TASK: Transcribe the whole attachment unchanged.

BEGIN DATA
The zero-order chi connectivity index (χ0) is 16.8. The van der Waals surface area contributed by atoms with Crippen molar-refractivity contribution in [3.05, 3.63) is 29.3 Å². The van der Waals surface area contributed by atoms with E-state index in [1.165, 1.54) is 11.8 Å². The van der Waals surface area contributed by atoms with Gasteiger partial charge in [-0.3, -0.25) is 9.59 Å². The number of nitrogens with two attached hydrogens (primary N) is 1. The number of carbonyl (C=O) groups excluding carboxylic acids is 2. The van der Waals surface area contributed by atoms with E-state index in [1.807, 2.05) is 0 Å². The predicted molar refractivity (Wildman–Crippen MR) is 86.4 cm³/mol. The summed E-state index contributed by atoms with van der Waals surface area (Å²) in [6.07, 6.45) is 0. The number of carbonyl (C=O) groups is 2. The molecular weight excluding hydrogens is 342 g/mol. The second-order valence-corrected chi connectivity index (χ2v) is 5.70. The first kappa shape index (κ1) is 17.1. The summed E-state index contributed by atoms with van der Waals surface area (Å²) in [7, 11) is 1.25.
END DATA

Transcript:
The zero-order chi connectivity index (χ0) is 16.8. The van der Waals surface area contributed by atoms with Crippen molar-refractivity contribution in [3.05, 3.63) is 29.3 Å². The van der Waals surface area contributed by atoms with E-state index in [1.165, 1.54) is 11.8 Å². The van der Waals surface area contributed by atoms with Gasteiger partial charge in [-0.3, -0.25) is 9.59 Å². The number of nitrogens with two attached hydrogens (primary N) is 1. The number of carbonyl (C=O) groups excluding carboxylic acids is 2. The van der Waals surface area contributed by atoms with E-state index in [1.807, 2.05) is 0 Å². The predicted molar refractivity (Wildman–Crippen MR) is 86.4 cm³/mol. The summed E-state index contributed by atoms with van der Waals surface area (Å²) in [6.07, 6.45) is 0. The number of carbonyl (C=O) groups is 2. The molecular weight excluding hydrogens is 342 g/mol. The second-order valence-corrected chi connectivity index (χ2v) is 5.70. The first kappa shape index (κ1) is 17.1. The summed E-state index contributed by atoms with van der Waals surface area (Å²) in [7, 11) is 1.25.